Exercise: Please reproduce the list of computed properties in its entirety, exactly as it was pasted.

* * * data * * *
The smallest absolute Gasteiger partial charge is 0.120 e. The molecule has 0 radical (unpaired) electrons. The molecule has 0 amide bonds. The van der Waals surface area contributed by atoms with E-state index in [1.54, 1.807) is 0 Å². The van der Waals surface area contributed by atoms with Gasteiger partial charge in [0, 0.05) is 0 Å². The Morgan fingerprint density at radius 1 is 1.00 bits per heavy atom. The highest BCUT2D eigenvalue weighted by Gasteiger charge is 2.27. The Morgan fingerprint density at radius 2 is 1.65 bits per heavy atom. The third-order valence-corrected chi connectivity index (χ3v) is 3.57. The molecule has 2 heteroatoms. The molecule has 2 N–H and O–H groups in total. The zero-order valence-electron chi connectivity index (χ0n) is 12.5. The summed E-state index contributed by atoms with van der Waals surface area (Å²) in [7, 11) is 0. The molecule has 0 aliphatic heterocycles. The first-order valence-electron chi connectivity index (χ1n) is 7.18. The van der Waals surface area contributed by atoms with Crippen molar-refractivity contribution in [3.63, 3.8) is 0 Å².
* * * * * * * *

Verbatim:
The smallest absolute Gasteiger partial charge is 0.120 e. The molecule has 0 radical (unpaired) electrons. The molecule has 0 amide bonds. The van der Waals surface area contributed by atoms with E-state index in [1.54, 1.807) is 0 Å². The van der Waals surface area contributed by atoms with Gasteiger partial charge in [0, 0.05) is 0 Å². The Morgan fingerprint density at radius 1 is 1.00 bits per heavy atom. The highest BCUT2D eigenvalue weighted by Gasteiger charge is 2.27. The Morgan fingerprint density at radius 2 is 1.65 bits per heavy atom. The third-order valence-corrected chi connectivity index (χ3v) is 3.57. The molecule has 2 heteroatoms. The molecule has 2 N–H and O–H groups in total. The zero-order valence-electron chi connectivity index (χ0n) is 12.5. The summed E-state index contributed by atoms with van der Waals surface area (Å²) in [7, 11) is 0. The molecule has 0 aliphatic heterocycles. The first-order valence-electron chi connectivity index (χ1n) is 7.18. The van der Waals surface area contributed by atoms with Crippen molar-refractivity contribution in [3.63, 3.8) is 0 Å².